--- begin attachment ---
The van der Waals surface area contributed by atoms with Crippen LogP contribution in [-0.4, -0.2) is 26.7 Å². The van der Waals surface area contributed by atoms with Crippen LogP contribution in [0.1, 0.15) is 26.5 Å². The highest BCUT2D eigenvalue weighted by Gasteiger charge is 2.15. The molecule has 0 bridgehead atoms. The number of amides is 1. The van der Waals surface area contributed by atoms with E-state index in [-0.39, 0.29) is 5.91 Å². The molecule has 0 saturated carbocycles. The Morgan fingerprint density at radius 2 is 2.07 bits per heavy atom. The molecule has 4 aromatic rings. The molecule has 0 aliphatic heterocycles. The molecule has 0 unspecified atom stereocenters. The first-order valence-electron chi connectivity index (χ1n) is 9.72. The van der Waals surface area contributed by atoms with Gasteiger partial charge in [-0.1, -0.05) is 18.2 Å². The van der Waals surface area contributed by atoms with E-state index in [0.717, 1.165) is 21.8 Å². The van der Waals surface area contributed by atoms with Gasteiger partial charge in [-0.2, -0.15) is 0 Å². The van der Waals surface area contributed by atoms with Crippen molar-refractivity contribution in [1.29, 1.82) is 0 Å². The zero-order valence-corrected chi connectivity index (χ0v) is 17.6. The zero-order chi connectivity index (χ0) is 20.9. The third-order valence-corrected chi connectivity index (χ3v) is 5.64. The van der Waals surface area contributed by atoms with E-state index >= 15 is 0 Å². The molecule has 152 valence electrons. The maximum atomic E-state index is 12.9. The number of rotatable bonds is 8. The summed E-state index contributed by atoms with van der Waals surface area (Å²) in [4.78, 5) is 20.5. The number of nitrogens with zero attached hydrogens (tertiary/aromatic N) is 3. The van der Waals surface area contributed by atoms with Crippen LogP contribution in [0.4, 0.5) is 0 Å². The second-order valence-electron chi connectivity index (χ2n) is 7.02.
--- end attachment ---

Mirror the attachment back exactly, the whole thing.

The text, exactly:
The van der Waals surface area contributed by atoms with Crippen LogP contribution in [-0.4, -0.2) is 26.7 Å². The van der Waals surface area contributed by atoms with Crippen LogP contribution in [0.1, 0.15) is 26.5 Å². The highest BCUT2D eigenvalue weighted by Gasteiger charge is 2.15. The molecule has 0 bridgehead atoms. The number of amides is 1. The van der Waals surface area contributed by atoms with E-state index in [-0.39, 0.29) is 5.91 Å². The molecule has 0 saturated carbocycles. The Morgan fingerprint density at radius 2 is 2.07 bits per heavy atom. The molecule has 4 aromatic rings. The molecule has 0 aliphatic heterocycles. The molecule has 0 unspecified atom stereocenters. The first-order valence-electron chi connectivity index (χ1n) is 9.72. The van der Waals surface area contributed by atoms with Gasteiger partial charge in [-0.1, -0.05) is 18.2 Å². The van der Waals surface area contributed by atoms with E-state index in [0.717, 1.165) is 21.8 Å². The van der Waals surface area contributed by atoms with Gasteiger partial charge in [-0.2, -0.15) is 0 Å². The van der Waals surface area contributed by atoms with Crippen molar-refractivity contribution in [1.29, 1.82) is 0 Å². The zero-order valence-corrected chi connectivity index (χ0v) is 17.6. The zero-order chi connectivity index (χ0) is 20.9. The third-order valence-corrected chi connectivity index (χ3v) is 5.64. The van der Waals surface area contributed by atoms with E-state index >= 15 is 0 Å². The molecule has 152 valence electrons. The maximum atomic E-state index is 12.9. The number of rotatable bonds is 8. The summed E-state index contributed by atoms with van der Waals surface area (Å²) in [4.78, 5) is 20.5. The number of nitrogens with zero attached hydrogens (tertiary/aromatic N) is 3. The van der Waals surface area contributed by atoms with Crippen LogP contribution in [0.4, 0.5) is 0 Å². The second-order valence-electron chi connectivity index (χ2n) is 7.02.